Definition of Nursing
According to the ANA (2010), a human response is defined as, “the responses of individuals to actual or potential health problems, and which are the phenomena of concern to nurses” (p. 10). Human responses are basically the problems that nurses want to work on or solve. “Human responses include any observable need, concern, condition, event or fact of interest to nurses that may be the target of evidence-based nursing practice,” states the ANA (2010, p. 10). Human responses are the target of evidence-based practice in relation to birth, health, illness, and death (ANA, 2003, p.71). An example is the care processes, which is seen in a patient who is unable to care for themselves where the nurse assumes this role to care for the patient (ANA, 2003, p.71). Another example is physiological and pathophysiological processes such as respiration, circulation, and elimination (ANA, 2003, p. 71). Research is continuously investigating the best practice in caring for the body’s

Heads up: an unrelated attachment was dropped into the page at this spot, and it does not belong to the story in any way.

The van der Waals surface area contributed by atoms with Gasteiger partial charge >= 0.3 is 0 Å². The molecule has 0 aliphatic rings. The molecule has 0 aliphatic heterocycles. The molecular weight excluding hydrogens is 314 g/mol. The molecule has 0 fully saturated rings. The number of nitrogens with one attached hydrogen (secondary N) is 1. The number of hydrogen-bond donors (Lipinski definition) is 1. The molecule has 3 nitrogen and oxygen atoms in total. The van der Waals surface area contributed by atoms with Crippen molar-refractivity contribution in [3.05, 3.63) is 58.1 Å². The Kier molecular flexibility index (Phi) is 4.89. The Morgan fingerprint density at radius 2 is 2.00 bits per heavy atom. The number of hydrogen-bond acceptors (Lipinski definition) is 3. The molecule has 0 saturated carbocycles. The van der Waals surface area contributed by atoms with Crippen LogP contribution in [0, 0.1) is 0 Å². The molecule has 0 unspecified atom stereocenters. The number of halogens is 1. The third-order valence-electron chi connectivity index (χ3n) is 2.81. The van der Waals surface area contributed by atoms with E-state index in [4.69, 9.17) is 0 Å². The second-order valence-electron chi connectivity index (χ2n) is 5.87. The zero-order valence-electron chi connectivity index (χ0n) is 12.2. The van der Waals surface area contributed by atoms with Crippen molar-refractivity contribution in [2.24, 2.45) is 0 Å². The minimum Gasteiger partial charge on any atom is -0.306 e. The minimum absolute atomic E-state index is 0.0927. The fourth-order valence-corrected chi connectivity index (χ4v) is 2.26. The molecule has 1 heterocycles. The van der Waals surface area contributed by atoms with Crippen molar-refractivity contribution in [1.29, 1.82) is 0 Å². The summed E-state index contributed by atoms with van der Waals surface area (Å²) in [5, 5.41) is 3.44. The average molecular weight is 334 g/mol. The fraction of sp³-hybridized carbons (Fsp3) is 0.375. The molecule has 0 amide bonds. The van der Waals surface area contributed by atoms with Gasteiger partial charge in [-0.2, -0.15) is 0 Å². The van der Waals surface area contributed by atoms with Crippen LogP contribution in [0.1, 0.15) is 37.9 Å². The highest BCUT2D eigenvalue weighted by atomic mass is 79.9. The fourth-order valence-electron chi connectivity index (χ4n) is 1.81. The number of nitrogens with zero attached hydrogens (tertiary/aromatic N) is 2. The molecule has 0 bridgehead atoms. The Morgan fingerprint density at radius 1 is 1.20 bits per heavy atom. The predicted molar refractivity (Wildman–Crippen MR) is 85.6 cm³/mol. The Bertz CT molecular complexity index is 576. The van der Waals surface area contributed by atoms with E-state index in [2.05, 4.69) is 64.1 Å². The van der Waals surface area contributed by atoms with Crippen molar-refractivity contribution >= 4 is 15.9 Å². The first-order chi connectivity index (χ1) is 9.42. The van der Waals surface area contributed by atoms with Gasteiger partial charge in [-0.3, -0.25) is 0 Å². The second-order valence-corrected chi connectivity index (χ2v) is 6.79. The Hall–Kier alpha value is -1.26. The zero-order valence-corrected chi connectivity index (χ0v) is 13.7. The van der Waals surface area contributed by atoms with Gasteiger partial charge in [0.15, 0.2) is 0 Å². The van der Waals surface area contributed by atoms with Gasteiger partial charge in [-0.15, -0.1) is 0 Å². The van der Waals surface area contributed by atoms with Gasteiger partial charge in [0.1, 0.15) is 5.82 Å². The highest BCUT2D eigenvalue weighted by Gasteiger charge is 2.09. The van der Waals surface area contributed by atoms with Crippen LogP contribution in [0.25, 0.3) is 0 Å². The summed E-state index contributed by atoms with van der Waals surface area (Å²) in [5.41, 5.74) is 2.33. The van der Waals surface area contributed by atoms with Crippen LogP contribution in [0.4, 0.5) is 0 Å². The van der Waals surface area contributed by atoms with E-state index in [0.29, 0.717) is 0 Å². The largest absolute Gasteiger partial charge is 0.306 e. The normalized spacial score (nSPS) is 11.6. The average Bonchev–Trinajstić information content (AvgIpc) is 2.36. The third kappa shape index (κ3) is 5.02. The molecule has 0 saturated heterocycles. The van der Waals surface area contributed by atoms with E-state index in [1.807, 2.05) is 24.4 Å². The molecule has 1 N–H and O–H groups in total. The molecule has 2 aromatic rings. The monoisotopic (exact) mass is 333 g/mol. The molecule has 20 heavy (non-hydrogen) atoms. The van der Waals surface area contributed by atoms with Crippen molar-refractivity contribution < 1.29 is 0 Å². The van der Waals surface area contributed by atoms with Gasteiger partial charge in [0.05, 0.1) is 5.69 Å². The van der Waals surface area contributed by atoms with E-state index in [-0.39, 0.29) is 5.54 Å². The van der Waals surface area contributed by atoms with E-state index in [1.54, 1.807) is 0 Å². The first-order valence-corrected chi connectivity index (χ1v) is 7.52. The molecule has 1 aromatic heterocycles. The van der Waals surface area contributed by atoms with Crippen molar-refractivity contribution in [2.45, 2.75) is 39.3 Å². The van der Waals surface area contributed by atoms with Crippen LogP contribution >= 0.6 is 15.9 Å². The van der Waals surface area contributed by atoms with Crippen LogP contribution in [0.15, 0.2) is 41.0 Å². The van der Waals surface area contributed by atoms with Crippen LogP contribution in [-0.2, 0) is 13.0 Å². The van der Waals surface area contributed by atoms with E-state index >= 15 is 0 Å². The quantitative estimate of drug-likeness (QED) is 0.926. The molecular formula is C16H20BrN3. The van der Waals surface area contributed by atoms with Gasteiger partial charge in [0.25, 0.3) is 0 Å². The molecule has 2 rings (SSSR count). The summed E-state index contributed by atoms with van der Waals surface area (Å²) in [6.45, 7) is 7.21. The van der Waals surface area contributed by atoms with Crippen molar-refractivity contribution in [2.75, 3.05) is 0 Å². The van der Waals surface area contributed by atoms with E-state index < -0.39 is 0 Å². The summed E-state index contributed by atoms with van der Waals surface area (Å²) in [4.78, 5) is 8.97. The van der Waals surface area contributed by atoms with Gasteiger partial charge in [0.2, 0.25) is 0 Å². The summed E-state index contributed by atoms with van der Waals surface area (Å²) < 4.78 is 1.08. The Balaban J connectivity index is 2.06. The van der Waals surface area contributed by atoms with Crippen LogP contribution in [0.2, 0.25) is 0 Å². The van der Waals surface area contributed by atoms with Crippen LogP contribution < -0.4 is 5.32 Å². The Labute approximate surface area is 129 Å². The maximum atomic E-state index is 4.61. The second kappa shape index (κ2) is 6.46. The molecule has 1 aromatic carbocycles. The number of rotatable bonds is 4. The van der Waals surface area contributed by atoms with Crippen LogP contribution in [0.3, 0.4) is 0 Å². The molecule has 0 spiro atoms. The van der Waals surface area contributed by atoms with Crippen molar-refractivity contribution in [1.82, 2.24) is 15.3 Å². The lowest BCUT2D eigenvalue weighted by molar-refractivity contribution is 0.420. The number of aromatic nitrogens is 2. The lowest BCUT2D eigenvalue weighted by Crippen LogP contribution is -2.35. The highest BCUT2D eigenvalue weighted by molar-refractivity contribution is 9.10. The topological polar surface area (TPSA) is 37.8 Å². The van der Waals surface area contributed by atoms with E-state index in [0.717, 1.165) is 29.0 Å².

References: American Nurses Association (2010). Nursing’s social policy statement (2nd ed.). Silver Spring, MD: Author. American Nurses Association (2003). Nursing’s social policy statement (2nd ed.). Silver Springs, MD: Author. Cherry, B. & Jacobs, S. (2011). Contemporary nursing: Issues, trends, management (5th ed.). St. Louis: Elsevier.